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    Marine Toxins and Nociception: Potential Therapeutic Use in the Treatment of Visceral Pain Associated with Gastrointestinal Disorders. Baj Andreina,Bistoletti Michela,Bosi Annalisa,Moro Elisabetta,Giaroni Cristina,Crema Francesca Toxins Visceral pain, of which the pathogenic basis is currently largely unknown, is a hallmark symptom of both functional disorders, such as irritable bowel syndrome, and inflammatory bowel disease. Intrinsic sensory neurons in the enteric nervous system and afferent sensory neurons of the dorsal root ganglia, connecting with the central nervous system, represent the primary neuronal pathways transducing gut visceral pain. Current pharmacological therapies have several limitations, owing to their partial efficacy and the generation of severe adverse effects. Numerous cellular targets of visceral nociception have been recognized, including, among others, channels (i.e., voltage-gated sodium channels, VGSCs, voltage-gated calcium channels, VGCCs, Transient Receptor Potential, TRP, and Acid-sensing ion channels, ASICs) and neurotransmitter pathways (i.e., GABAergic pathways), which represent attractive targets for the discovery of novel drugs. Natural biologically active compounds, such as marine toxins, able to bind with high affinity and selectivity to different visceral pain molecular mediators, may represent a useful tool (1) to improve our knowledge of the physiological and pathological relevance of each nociceptive target, and (2) to discover therapeutically valuable molecules. In this review we report the most recent literature describing the effects of marine toxin on gastrointestinal visceral pain pathways and the possible clinical implications in the treatment of chronic pain associated with gut diseases. 10.3390/toxins11080449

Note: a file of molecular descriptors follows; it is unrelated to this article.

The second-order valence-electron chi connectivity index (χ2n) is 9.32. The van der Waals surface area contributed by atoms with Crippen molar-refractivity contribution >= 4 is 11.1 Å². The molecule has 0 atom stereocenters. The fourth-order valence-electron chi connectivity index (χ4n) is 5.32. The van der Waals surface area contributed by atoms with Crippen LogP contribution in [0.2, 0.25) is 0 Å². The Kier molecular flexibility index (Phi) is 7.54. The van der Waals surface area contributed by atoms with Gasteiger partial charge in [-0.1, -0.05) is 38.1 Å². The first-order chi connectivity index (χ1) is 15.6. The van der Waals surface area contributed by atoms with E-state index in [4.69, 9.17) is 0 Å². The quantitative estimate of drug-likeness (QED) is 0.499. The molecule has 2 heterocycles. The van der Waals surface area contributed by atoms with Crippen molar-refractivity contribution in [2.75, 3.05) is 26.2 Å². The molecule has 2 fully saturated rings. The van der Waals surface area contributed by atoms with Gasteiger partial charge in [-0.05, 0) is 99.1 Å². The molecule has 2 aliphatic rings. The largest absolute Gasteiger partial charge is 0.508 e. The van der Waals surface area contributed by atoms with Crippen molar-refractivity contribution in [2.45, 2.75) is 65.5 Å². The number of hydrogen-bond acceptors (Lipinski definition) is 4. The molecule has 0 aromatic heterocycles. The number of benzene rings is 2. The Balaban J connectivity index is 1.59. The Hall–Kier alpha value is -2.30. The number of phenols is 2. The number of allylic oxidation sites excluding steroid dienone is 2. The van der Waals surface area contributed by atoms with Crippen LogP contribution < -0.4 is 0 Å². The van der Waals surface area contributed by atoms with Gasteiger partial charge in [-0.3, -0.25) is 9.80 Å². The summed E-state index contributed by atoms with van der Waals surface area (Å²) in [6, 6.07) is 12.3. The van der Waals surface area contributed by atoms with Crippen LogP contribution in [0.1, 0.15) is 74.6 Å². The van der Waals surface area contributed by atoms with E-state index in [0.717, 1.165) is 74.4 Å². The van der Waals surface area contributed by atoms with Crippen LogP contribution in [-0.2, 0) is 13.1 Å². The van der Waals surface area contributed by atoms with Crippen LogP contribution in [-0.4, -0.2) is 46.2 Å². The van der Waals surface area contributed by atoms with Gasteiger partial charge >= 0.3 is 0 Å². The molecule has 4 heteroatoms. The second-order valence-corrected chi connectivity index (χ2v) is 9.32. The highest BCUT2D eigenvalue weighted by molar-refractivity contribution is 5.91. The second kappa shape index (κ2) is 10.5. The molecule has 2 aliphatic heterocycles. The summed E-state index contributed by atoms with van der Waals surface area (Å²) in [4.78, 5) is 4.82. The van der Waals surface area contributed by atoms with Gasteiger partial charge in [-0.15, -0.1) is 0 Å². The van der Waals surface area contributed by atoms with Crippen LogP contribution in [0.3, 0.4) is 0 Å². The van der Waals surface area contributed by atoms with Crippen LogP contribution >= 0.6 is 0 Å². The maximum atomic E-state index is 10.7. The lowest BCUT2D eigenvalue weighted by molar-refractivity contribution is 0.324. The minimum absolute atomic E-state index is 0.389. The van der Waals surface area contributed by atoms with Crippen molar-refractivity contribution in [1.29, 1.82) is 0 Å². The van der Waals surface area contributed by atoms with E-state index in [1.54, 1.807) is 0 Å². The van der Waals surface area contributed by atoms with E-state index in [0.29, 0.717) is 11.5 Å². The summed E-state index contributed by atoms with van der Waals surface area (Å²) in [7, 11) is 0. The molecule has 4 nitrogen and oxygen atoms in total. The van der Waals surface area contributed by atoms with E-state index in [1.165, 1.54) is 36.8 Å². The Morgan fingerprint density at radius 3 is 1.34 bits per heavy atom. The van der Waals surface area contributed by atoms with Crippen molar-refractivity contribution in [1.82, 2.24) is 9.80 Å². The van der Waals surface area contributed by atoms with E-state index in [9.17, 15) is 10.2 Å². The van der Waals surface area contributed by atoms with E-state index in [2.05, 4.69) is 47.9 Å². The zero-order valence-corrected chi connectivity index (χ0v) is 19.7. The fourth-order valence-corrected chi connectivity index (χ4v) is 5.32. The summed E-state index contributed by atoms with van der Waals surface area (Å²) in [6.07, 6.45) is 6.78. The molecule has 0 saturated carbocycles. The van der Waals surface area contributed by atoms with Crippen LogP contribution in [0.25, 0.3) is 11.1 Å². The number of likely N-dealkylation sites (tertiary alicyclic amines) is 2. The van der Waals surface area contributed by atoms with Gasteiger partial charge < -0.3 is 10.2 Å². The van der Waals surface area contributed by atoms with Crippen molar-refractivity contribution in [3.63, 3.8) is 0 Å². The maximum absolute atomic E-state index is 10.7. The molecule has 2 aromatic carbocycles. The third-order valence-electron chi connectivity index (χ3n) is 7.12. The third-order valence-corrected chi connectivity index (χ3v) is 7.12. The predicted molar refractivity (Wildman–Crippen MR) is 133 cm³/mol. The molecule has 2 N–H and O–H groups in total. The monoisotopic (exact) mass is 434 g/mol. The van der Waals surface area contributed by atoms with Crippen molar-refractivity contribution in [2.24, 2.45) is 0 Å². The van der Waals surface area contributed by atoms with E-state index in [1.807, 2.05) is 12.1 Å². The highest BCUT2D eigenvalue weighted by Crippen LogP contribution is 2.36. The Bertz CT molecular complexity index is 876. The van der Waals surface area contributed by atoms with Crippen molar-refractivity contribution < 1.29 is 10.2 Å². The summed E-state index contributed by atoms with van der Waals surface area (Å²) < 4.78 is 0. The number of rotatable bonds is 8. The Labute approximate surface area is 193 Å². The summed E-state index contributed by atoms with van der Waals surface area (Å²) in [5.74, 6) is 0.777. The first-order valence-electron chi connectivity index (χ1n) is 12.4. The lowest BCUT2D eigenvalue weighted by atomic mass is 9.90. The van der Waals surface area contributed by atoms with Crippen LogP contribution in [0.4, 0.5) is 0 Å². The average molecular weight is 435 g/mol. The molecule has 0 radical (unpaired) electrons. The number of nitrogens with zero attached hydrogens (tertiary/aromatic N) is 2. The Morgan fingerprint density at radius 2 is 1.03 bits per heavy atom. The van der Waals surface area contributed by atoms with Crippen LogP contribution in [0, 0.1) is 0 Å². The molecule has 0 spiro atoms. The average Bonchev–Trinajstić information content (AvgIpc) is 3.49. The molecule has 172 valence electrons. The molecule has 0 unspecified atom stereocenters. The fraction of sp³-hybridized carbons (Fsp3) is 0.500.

A Neural Circuit from Thalamic Paraventricular Nucleus to Central Amygdala for the Facilitation of Neuropathic Pain. Liang Shao-Hua,Zhao Wen-Jun,Yin Jun-Bin,Chen Ying-Biao,Li Jia-Ni,Feng Ban,Lu Ya-Cheng,Wang Jian,Dong Yu-Lin,Li Yun-Qing The Journal of neuroscience : the official journal of the Society for Neuroscience As one of the thalamic midline nuclei, the thalamic paraventricular nucleus (PVT) is considered to be an important signal integration site for many descending and ascending pathways that modulate a variety of behaviors, including feeding, emotions, and drug-seeking. A recent study has demonstrated that the PVT is implicated in the acute visceral pain response, but it is unclear whether the PVT plays a critical role in the central processing of chronic pain. Here, we report that the neurons in the posterior portion of the PVT (pPVT) and their downstream pathway are involved in descending nociceptive facilitation regarding the development of neuropathic pain conditions in male rats. Lesions or inhibition of pPVT neurons alleviated mechanical allodynia induced by spared nerve injury (SNI). The excitability of pPVT-central amygdala (CeA) projection neurons was significantly increased in SNI rats. Importantly, selective optogenetic activation of the pPVT-CeA pathway induced obvious mechanical hypersensitivity in naive rats. In addition, we used rabies virus (RV)-based and cell-type-specific retrograde transsynaptic tracing techniques to define a novel neuronal circuit in which glutamatergic neurons in the vlPAG were the target of the pPVT-CeA descending facilitation pathway. Our data suggest that this pPVT-CeA-vlPAG circuit mediates central mechanisms of descending pain facilitation underlying persistent pain conditions. Studies have shown that the interactions between the posterior portion of the thalamic paraventricular nucleus (pPVT) and central amygdala (CeA) play a critical role in pain-related emotional regulation. However, most reports have associated this circuit with fear and anxiety behaviors. Here, an integrative approach of behavioral tests, electrophysiology, and immunohistochemistry was used to advance the novel concept that the pPVT-CeA pathway activation facilitates neuropathic pain processing. Using rabies virus (RV)-based and cell-type-specific retrograde transsynaptic tracing techniques, we found that glutamatergic neurons in the vlPAG were the target of the pPVT-CeA pathway. Thus, this study indicates the involvement of a pPVT-CeA-vlPAG pathway in a descending facilitatory mechanism underlying neuropathic pain. 10.1523/JNEUROSCI.2487-19.2020